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Tony Jones speaks with NZ Foreign Minister -

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Tony Jones speaks with NZ Foreign Minister

Broadcast: 05/12/2006

Reporter: Tony Jones

Tony Jones speaks with New Zealand Foreign Minister Winston Peters, regarding the Fijian coup and
Australia and New Zealand's future.


TONY JONES: Meanwhile the New Zealand Government has been in regular contact with the deposed
Fijian Prime Minister Qarase. Like Australia, they've announced a series of sanctions against the
coup leaders and plan more in the future. I spoke to the Foreign Minister Winston Peters in

Winston Peters, thanks for joining us.


TONY JONES: Now were you at all surprised when Prime Minister Howard today revealed that his Fijian
counterpart, Mr Qarase, had actually asked for Australian military intervention to stop the coup?

WINSTON PETERS: Rather surprised, yes. We had had an unspecified request, which could have been
interpreted as maybe military aircraft to move people, but it wasn't anything specific of the
nature that sort of sounded like what Prime Minister Howard was saying.

TONY JONES: So it came as a surprise to you to hear that request had been made at all because
clearly, what Mr Howard is talking about is military intervention. He's ruled it out.

WINSTON PETERS: Well, so have we, because we just could not conceive of this being the best way, or
any way helpful, in this present crisis in Fiji.

TONY JONES: Mr Qarase as you know remains under house arrest, he's been surrounded, he's been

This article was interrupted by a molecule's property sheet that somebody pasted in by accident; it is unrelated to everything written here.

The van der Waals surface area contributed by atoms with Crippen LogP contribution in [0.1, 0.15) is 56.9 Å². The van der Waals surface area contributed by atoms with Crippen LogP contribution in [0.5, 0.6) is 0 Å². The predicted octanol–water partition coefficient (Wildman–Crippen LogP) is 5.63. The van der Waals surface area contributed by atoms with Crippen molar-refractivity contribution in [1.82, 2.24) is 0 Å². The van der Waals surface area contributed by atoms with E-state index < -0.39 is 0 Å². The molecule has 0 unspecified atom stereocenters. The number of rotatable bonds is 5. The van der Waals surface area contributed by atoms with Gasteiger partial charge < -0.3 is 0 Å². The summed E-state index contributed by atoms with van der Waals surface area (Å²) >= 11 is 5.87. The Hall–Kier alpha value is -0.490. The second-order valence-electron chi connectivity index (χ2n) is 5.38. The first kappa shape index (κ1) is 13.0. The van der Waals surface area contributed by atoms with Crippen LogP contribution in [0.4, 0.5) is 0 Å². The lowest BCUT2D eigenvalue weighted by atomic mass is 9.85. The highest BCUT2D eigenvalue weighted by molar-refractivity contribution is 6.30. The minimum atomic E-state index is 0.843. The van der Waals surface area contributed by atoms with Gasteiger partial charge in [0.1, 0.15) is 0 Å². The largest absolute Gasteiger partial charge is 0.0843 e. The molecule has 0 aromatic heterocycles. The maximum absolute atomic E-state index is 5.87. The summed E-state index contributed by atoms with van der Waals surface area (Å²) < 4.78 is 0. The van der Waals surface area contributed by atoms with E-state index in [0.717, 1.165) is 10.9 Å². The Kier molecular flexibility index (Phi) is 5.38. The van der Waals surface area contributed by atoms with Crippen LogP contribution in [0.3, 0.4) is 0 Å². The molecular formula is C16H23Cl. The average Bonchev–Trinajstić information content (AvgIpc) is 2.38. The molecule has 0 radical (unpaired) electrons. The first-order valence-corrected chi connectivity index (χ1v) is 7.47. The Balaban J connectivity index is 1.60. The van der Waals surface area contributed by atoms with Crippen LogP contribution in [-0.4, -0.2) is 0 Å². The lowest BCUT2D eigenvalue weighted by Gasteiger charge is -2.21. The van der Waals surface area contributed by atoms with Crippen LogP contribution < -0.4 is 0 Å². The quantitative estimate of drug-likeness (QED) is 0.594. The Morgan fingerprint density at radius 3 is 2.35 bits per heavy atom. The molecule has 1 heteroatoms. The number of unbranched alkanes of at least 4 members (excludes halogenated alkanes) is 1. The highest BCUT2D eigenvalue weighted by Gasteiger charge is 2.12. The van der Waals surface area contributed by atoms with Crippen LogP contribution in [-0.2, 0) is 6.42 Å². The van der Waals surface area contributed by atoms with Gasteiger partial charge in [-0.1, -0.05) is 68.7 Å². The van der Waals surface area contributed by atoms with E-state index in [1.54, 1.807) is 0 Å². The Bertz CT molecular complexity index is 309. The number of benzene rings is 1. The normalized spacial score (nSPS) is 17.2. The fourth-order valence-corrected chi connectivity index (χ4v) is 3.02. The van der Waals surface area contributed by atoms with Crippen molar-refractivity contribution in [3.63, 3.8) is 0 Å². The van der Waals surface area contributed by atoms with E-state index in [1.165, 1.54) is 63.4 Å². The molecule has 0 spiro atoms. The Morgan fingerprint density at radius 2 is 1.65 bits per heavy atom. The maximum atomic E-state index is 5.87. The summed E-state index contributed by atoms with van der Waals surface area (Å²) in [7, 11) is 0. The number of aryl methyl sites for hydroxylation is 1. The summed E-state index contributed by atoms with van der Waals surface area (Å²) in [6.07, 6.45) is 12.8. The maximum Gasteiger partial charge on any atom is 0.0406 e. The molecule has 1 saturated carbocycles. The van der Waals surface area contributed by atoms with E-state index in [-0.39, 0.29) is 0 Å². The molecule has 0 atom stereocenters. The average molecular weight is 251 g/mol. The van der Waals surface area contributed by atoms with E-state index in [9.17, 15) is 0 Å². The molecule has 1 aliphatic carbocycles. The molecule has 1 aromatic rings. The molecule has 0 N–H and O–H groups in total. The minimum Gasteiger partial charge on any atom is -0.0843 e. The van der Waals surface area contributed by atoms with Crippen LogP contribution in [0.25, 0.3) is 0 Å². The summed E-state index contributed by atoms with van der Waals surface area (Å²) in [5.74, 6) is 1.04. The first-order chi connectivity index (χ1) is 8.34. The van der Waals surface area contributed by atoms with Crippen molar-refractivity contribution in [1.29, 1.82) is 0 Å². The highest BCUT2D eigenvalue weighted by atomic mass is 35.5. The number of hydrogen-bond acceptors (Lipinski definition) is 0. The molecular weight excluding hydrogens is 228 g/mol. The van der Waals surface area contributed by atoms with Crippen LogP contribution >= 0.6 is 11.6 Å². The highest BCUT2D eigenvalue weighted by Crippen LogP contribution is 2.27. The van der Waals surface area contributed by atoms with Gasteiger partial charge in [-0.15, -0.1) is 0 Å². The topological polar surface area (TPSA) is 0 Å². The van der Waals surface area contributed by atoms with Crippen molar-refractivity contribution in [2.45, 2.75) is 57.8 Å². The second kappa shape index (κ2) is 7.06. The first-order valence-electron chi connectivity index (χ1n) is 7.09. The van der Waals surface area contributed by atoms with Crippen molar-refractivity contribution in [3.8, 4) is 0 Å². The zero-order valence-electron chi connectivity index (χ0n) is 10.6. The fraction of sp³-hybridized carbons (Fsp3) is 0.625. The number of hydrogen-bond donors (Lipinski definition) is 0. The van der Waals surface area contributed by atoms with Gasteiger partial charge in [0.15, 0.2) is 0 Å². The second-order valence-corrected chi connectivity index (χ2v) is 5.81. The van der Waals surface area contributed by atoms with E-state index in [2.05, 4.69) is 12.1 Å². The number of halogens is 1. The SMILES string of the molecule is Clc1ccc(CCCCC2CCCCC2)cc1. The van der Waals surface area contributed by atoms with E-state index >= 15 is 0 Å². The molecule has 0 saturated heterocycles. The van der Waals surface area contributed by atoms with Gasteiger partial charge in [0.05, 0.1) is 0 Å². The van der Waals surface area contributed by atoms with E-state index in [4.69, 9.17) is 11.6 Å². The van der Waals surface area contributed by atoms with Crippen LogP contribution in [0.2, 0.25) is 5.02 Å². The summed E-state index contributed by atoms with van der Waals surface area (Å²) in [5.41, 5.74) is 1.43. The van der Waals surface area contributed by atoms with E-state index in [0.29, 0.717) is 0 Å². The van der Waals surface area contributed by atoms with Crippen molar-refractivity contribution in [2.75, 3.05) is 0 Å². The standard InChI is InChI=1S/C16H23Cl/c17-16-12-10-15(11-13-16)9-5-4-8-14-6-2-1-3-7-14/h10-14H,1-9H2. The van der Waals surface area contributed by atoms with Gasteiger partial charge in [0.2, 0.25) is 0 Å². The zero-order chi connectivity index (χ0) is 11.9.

intimidated by armed men. Do you think his situation becomes more tenuous now that it's clear that
he's actually asked for military intervention from a foreign Government?

WINSTON PETERS: Well, the situation has been tenuous for some time. He has been under enormous
pressure and duress from the military, who clearly have been acting in an unconstitutional way. The
fact is that there's no role for politically the military in a democracy and that's the
disappointing, depressing thing that we have seen over many, many months and what has emerged in
the last few days is clearly a plan to contrive a Government, interim Government, without any
mandate at all; and there doesn't look to be any understanding of the complexity of Government from
the Commander, in his last announcement.

TONY JONES: Now your Prime Minister Helen Clark has been in what sounds like fairly regular contact
with Mr Qarase as he remains under house arrest effectively now. What is he saying to New Zealand,
what sort of help is he asking for and is there anything at all that you can do?

WINSTON PETERS: Well yes, we can do something and we're going to do it, in the sense that we wrote
a long letter to Commodore Bainimarama, we set out what the sad consequences would be, point by
point if he went down this path and we said there was no need for this to be inevitable.
Unfortunately he has gone down that path and so we have begun a series of sanctions, changes to our
treatment with respect to the Fiji military and their family and our defence ties and we will